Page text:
I have learned a lot about love and marriage from my parents. After 26 years of marriage, their love is still very evident. They laugh together, go on date nights and enjoy spending time together. One thing they joke about is that their favorite date is taking pasture tours together to look at calves in the summertime.
Now, I'm a hopeless romantic, having grown up on such Disney classics as Cinderella, Beauty and the Beast, and Sleeping Beauty. Looking back, I don't recall any of these leading ladies receiving boots and coveralls as a Christmas present, but that's pretty common for many ranch wives. After a year of marriage to Tyler, I'm learning to appreciate the simple things in life, as we work toward our goals in production agriculture.
I recently listened to ranch wife and humorous agriculture columnist Amy Kirk speak at the South Dakota Farm Bureau's (SDFB) Young Farmer and Rancher Conference. Her presentation was titled, "Ranch Communications In And Out Of The Pasture," and she offered advice to the young, married ranch couples in attendance.
Here are a few highlights from Kirk's presentation that I think any ranching couple will appreciate:
“Communication is so important on the ranch. When working as a couple, our roles overlap -- romance, business partner, ranchers, parents. ‘Spouses in translation’ would be an appropriate title for today’s presentation, and although I don’t always understand the hand signals my husband gives me when moving cows, I have learned to better understand him and the cues he is trying to give me in our marriage.”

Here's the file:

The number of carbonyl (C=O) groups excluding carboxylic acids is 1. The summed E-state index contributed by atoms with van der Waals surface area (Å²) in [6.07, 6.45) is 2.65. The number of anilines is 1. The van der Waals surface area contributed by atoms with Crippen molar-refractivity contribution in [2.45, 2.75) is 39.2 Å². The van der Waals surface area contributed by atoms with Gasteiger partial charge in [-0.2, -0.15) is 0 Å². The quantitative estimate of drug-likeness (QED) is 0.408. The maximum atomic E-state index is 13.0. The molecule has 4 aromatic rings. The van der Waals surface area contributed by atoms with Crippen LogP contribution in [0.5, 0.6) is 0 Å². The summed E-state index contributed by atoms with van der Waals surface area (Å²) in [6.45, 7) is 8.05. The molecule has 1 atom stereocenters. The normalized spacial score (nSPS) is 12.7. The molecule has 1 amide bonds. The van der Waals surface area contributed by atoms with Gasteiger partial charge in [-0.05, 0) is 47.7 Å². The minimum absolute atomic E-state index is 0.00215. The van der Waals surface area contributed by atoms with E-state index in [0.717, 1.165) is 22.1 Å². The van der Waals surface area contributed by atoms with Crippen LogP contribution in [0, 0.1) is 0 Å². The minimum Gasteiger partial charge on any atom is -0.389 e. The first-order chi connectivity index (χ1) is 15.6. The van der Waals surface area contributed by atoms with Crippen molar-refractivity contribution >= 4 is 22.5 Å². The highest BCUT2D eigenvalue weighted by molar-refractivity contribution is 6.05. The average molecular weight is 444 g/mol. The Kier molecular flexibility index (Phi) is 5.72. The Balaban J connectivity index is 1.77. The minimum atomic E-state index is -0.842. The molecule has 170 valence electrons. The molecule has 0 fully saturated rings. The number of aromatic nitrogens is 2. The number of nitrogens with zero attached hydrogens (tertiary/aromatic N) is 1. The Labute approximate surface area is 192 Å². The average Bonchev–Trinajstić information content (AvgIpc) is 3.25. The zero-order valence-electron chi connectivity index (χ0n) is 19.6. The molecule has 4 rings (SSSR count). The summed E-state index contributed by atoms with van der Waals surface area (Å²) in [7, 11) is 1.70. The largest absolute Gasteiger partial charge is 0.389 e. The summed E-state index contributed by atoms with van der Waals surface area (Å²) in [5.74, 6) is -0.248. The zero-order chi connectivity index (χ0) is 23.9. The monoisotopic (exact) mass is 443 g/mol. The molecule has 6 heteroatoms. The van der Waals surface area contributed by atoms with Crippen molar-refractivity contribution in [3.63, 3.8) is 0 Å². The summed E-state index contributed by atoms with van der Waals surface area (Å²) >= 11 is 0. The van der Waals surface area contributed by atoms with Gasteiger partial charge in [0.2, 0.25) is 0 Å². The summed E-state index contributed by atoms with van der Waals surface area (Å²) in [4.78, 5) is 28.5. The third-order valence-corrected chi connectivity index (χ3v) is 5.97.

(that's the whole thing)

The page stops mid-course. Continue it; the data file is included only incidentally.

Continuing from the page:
Kirk referenced several books in her presentation including: "For Women Only: What You Need to Know about the Inner Lives of Men" and "For Men Only: A Straightforward Guide to the Inner Lives of Women," both by Shaunti Feldhahn, as well as "The Five Love Languages" by Gary D. Chapman and "To Have And To Hold: Thoughts On Successful Marriage" by Val Farmer.
“Men need time to think things through, while women need to talk things through. As ranchers, there’s so much we can’t control; the weather and the markets are so unpredictable. That’s why many ranchers like to have firm control on certain things, such as how the records are kept or the way chores are done. The many pressures to provide and control can be draining on a man, so make home a safe haven for him to unwind and relax after a long day at work. Men should take time to listen to their wives. My best advice for men is: listen, reassure, pursue her like you did when you were dating and repeat."
What's your best marriage advice? How long have you been married? What's the most interesting, practical present your spouse has presented to you? Do you consider a pasture tour a date night? Share your stories of love, marriage and ranch life in the comments section below.